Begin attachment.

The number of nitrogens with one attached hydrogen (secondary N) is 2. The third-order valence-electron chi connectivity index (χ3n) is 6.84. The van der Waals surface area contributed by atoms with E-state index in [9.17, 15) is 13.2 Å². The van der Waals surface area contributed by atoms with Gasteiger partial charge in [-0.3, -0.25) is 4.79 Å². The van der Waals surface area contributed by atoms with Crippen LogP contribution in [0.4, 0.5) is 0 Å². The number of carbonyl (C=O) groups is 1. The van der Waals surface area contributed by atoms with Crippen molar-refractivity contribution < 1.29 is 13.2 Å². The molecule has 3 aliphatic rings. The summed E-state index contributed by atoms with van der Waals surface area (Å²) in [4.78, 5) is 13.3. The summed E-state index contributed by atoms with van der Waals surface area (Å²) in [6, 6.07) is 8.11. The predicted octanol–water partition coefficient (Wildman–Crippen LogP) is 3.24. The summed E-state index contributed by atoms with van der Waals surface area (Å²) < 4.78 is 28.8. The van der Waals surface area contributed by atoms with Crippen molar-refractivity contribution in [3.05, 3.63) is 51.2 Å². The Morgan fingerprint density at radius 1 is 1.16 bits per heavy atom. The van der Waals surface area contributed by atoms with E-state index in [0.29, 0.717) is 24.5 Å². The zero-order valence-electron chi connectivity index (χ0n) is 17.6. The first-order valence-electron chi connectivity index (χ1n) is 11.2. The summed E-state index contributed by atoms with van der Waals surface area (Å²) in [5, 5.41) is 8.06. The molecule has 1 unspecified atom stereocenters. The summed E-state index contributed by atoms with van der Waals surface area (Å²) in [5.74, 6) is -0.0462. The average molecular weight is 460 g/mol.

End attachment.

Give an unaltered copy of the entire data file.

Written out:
The number of nitrogens with one attached hydrogen (secondary N) is 2. The third-order valence-electron chi connectivity index (χ3n) is 6.84. The van der Waals surface area contributed by atoms with E-state index in [9.17, 15) is 13.2 Å². The van der Waals surface area contributed by atoms with Gasteiger partial charge in [-0.3, -0.25) is 4.79 Å². The van der Waals surface area contributed by atoms with Crippen LogP contribution in [0.4, 0.5) is 0 Å². The number of carbonyl (C=O) groups is 1. The van der Waals surface area contributed by atoms with Crippen molar-refractivity contribution < 1.29 is 13.2 Å². The molecule has 3 aliphatic rings. The summed E-state index contributed by atoms with van der Waals surface area (Å²) in [4.78, 5) is 13.3. The summed E-state index contributed by atoms with van der Waals surface area (Å²) in [6, 6.07) is 8.11. The predicted octanol–water partition coefficient (Wildman–Crippen LogP) is 3.24. The summed E-state index contributed by atoms with van der Waals surface area (Å²) < 4.78 is 28.8. The van der Waals surface area contributed by atoms with Crippen molar-refractivity contribution in [3.05, 3.63) is 51.2 Å². The Morgan fingerprint density at radius 1 is 1.16 bits per heavy atom. The van der Waals surface area contributed by atoms with E-state index in [0.29, 0.717) is 24.5 Å². The zero-order valence-electron chi connectivity index (χ0n) is 17.6. The first-order valence-electron chi connectivity index (χ1n) is 11.2. The summed E-state index contributed by atoms with van der Waals surface area (Å²) in [5, 5.41) is 8.06. The molecule has 1 unspecified atom stereocenters. The summed E-state index contributed by atoms with van der Waals surface area (Å²) in [5.74, 6) is -0.0462. The average molecular weight is 460 g/mol.